During World War II, Japanese Americans were detained in incarceration camps just because they looked like the enemy, Japan. Today, immigrant children are being removed from their families and put into detention centers just because President Trump hates immigrants.
I’m going to talk about their similarities and why people should not be put in these camps just because of their looks or where they come from.
Japanese incarceration camps were established during World War II by President Franklin Roosevelt through his Executive Order 9066. From 1942-45, it was the policy of the U.S. government that people of Japanese descent would be placed in isolation camps. These camps are now considered one of the most horrible violations of American civil rights in the 20th century.
Immigrant families, including children, who now seek a better life in the United States are being separated when they try to move here. The detention centers that children are being held in are unsafe and unhealthy.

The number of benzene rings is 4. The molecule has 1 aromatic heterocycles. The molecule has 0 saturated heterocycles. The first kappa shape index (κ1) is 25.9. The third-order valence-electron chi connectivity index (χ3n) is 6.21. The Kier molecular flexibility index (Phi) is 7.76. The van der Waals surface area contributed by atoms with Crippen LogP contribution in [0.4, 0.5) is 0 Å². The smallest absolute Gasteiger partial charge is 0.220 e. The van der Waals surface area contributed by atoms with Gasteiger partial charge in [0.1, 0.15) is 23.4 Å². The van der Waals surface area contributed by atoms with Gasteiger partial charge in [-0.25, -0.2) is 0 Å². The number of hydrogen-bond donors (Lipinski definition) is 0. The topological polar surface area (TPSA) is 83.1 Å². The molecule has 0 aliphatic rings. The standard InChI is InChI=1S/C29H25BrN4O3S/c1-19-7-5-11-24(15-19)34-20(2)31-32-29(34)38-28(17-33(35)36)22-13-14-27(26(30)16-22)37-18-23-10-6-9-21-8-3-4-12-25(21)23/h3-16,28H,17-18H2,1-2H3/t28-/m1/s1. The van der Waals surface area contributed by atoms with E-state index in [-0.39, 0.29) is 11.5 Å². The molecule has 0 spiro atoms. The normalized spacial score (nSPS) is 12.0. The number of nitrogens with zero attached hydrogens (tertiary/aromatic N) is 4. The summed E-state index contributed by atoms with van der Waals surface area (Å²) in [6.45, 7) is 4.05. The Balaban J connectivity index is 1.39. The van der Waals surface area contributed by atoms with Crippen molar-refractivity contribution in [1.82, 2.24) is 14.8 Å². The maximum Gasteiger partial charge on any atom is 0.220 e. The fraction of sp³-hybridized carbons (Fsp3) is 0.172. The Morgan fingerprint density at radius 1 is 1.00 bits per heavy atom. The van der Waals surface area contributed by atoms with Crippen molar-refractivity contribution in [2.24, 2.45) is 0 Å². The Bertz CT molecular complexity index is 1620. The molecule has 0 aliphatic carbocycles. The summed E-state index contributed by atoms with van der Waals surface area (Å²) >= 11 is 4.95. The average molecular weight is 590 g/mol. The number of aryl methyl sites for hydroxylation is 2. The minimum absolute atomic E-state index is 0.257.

Immigrant and refugee children should be treated with dignity and respect and should not be exposed to conditions that may harm or traumatize them.
From the moment children are in the custody of the United States, they deserve good care. Please don’t repeat history.
M. Aki, 6th Grader
(This letter was submitted for publication by Joemy Ito-Gates, a teacher in the summer program Daruma no Gakko in Berkeley, Calif. This letter was written by his student as a final project about the parallels between Japanese American incarceration during WWII and the current-day concentration camps at the U.S. southern borders. Students spent four weeks learning about JA incarceration history, the reparations and redress movement and current-day JA activism such as the Tsuru for Solidarity actions.)